Monday, 11 April 2016

Who are the Voices in our heads when Reading?

It would appear now that after my hiatus, brought about by unfavourable circumstance, I can now write again here without fear of sinister consequence. I shall not attempt to explain how it came to be that I needed to lay low for a while, but suffice to say that life is very different now to what it was a year ago. My marriage, my home and much of the trappings of middle-class respectability have vanished. It is indeed a new and often uncomfortable chapter in my life with some resultant and happy consolations.

I have missed writing. It is good exercise for the mind and I confess that without it I have felt lesser. Whether it is true or a matter of internal perspective, I felt less articulate and, well, frankly less effective in my communication. It is also interesting to note that to some extent the medium makes the message. Perhaps this is not to be underestimated.
I was with some people at the weekend, for a lovely if rather drunken celebration and they mostly had what would be deemed "Received Pronunciation" English accents. I do not, hailing as I do from an extremely working-class Bristolian family. My accent might be likened, in fact, to that of the animate scarecrow Worzel Gummidge. We discussed quite briefly the drawbacks and advantages of our respective accents; How they dispose people toward us and how they subsequently respond. I feel, personally, in conclusion that I suffer from more of the former consequences than they do. But to dwell on this is not my point here: To hear me speak, you would think me one type of person or one level of intelligence (perhaps) whilst to read my words you would almost certainly believe me to be something altogether different. My West-country burr might imply a number of character traits and tendencies, for instance a liking for cider (which I confess to), a certain slothfulness (arguably correct) and a lower than average intelligence (which I suspect is unlikely to be the case but certainly must remain a possibility to be entertained). Perhaps you might think I own a tractor or have an affinity with cows. Certainly such perceptions must be the result of innate unconscious biases in our individual interpretations of the communication we hear. My written words have no accent.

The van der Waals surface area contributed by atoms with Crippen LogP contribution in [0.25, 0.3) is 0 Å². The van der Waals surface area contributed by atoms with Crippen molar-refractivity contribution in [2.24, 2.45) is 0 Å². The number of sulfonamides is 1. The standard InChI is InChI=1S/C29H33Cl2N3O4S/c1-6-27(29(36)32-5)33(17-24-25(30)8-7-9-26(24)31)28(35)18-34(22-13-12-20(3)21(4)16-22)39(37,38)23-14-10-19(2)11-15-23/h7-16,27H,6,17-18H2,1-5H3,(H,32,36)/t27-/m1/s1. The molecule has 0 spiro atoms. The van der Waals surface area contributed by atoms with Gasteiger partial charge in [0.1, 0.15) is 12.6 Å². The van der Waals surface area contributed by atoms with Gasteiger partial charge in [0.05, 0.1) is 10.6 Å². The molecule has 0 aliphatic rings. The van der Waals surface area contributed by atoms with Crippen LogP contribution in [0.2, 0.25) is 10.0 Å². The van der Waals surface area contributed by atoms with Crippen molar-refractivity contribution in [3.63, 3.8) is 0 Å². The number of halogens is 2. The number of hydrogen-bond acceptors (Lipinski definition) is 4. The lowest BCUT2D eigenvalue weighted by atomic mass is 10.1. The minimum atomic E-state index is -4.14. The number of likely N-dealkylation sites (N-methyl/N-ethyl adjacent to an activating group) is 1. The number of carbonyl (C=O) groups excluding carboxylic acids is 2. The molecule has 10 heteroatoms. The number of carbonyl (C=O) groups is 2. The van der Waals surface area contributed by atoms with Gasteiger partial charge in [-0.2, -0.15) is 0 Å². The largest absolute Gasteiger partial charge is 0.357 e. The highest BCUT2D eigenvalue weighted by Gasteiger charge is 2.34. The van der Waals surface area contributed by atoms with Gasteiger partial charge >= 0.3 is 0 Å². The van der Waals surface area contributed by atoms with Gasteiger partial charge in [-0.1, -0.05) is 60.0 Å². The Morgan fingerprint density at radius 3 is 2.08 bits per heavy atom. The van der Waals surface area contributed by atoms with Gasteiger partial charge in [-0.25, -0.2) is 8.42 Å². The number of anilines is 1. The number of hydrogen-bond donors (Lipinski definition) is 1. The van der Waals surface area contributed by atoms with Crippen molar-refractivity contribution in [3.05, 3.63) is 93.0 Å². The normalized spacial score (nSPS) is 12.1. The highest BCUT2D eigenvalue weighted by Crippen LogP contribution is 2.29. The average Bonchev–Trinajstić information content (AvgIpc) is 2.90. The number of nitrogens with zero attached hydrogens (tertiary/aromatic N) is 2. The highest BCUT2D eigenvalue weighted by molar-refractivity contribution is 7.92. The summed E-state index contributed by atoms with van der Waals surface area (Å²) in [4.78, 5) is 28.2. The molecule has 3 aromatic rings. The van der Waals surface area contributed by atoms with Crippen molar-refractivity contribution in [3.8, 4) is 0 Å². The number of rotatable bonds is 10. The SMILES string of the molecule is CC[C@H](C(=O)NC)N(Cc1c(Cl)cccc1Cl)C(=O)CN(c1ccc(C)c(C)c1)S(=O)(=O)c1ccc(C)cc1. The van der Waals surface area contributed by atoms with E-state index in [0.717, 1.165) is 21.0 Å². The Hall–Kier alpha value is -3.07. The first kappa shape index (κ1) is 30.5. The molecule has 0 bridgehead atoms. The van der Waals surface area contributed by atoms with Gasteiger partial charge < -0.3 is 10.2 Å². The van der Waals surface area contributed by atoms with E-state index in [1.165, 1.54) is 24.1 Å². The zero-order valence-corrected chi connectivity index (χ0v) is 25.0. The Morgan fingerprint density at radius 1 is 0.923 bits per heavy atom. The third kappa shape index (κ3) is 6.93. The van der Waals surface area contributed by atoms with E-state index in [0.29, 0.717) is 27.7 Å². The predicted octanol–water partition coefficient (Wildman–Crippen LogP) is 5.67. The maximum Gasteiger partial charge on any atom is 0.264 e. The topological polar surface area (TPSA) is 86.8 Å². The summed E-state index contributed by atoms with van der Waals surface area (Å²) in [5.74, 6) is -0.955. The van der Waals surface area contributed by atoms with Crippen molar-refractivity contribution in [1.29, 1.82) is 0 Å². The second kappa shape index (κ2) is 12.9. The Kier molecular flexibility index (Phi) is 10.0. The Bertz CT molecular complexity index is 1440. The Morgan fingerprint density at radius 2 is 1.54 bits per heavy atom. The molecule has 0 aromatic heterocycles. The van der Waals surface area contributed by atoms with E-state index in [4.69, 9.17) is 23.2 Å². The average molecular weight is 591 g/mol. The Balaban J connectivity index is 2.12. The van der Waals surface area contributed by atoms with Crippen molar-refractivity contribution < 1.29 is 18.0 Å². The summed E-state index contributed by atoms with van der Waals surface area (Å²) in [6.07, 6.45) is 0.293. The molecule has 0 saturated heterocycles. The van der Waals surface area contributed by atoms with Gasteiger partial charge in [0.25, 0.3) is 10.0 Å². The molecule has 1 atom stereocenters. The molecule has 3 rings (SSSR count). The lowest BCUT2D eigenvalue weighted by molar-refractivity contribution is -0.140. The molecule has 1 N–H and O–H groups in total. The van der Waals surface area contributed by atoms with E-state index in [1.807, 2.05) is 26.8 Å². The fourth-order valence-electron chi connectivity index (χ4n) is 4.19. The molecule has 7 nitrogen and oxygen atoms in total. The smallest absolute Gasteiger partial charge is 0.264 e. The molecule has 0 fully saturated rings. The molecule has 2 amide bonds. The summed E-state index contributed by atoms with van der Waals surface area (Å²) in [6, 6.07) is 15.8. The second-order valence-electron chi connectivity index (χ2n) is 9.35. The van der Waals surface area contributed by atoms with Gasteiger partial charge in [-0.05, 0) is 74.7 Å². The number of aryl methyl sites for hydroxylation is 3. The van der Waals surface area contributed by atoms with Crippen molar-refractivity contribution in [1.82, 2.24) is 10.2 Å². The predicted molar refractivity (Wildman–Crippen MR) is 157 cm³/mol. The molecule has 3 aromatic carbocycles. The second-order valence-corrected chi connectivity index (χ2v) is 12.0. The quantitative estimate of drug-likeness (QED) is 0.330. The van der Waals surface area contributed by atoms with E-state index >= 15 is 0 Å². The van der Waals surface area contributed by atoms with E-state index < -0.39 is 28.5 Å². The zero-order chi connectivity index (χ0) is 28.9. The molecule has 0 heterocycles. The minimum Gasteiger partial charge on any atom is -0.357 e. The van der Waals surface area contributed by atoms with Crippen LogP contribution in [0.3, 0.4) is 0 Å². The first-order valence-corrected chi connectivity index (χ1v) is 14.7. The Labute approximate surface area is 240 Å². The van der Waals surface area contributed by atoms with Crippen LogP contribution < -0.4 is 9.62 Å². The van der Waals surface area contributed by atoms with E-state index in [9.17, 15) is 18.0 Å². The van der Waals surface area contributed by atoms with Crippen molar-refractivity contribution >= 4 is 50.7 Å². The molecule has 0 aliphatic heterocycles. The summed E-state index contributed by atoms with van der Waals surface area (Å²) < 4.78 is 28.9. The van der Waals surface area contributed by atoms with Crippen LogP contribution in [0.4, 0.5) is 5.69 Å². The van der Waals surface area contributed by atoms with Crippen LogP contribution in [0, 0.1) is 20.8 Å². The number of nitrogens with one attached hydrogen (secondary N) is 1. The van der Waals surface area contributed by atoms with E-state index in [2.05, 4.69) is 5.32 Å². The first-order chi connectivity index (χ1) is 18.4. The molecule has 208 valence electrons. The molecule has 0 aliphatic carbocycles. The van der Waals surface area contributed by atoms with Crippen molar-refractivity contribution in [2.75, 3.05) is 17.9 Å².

But putting aside the prejudices of a listener or reader, it does lead to the interesting question of whether we are "different people" in our different modes of expression. Interestingly, research on bilingual people has shown that using each of their different languages to express a set of opinions or thoughts tends to cause them to actually have differences in those opinions or thoughts. The implications of this are that the thoughts themselves are subject to the constraints and influences of the structures of that language. Our language shapes our thoughts. No surprise there then, except the part about the bilingualism.

So, perhaps then the different voices we use when speaking or writing influences the content of mood of our expression too. Perhaps writing in a "voice" different from that of our usual communication medium allows us to be a character different from our usual selves. Maybe my abstention from writing in this manner has caused me to be the other (the actual? Who is to say what this is?) version of me. And indeed, I suddenly find myself to be altered noticeably from who I was when I was talking to colleagues a few hours ago (and oddly perplexed to find this persona actually significantly more comfortable to adopt.)

So, I do wonder how you feel about this? There are many reasons to write here; Seemingly an exercise (generally) without profit but taking some level of concerted effort. For those of you who write, do you feel yourselves shifted into another person for the duration of your writing and for perhaps some period of time afterwards?  Or do you write how you speak, immediately recognisably you?

Incidentally, as an aside, though possibly this is an associated phenomenon, I often wondered in which voice the words we read appear in our heads. If you listen, it is somehow sub-vocal, as in not actually an embodied vocal entity. But intriguingly, reading various poems which should rhyme but which in some dialects do not, it can be shown that the voices in our heads when we read are, if not our own, then at least in the accent of our daily speech. Isn't that fascinating?

Anyway, here I am back, and seemingly, at least from my inner perspective, the better for it.